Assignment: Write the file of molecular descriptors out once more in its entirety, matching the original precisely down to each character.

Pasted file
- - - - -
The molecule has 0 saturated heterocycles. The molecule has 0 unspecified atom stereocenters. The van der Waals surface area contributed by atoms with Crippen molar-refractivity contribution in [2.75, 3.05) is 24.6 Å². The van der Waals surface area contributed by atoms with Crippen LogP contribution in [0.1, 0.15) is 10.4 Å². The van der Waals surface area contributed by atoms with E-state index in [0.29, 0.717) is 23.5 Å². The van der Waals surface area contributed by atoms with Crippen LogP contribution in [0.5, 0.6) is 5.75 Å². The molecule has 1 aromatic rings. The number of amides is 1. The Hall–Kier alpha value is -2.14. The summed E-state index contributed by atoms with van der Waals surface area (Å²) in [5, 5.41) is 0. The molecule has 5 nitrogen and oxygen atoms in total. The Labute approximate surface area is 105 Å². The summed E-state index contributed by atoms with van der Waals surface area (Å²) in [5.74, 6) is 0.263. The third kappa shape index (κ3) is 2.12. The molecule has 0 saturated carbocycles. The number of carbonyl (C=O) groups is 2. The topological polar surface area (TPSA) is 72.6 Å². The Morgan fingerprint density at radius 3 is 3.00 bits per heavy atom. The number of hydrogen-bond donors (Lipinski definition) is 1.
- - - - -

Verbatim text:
The molecule has 0 saturated heterocycles. The molecule has 0 unspecified atom stereocenters. The van der Waals surface area contributed by atoms with Crippen molar-refractivity contribution in [2.75, 3.05) is 24.6 Å². The van der Waals surface area contributed by atoms with Crippen LogP contribution in [0.1, 0.15) is 10.4 Å². The van der Waals surface area contributed by atoms with E-state index in [0.29, 0.717) is 23.5 Å². The van der Waals surface area contributed by atoms with Crippen LogP contribution in [0.5, 0.6) is 5.75 Å². The molecule has 1 aromatic rings. The number of amides is 1. The Hall–Kier alpha value is -2.14. The summed E-state index contributed by atoms with van der Waals surface area (Å²) in [5, 5.41) is 0. The molecule has 5 nitrogen and oxygen atoms in total. The Labute approximate surface area is 105 Å². The summed E-state index contributed by atoms with van der Waals surface area (Å²) in [5.74, 6) is 0.263. The third kappa shape index (κ3) is 2.12. The molecule has 0 saturated carbocycles. The number of carbonyl (C=O) groups is 2. The topological polar surface area (TPSA) is 72.6 Å². The Morgan fingerprint density at radius 3 is 3.00 bits per heavy atom. The number of hydrogen-bond donors (Lipinski definition) is 1.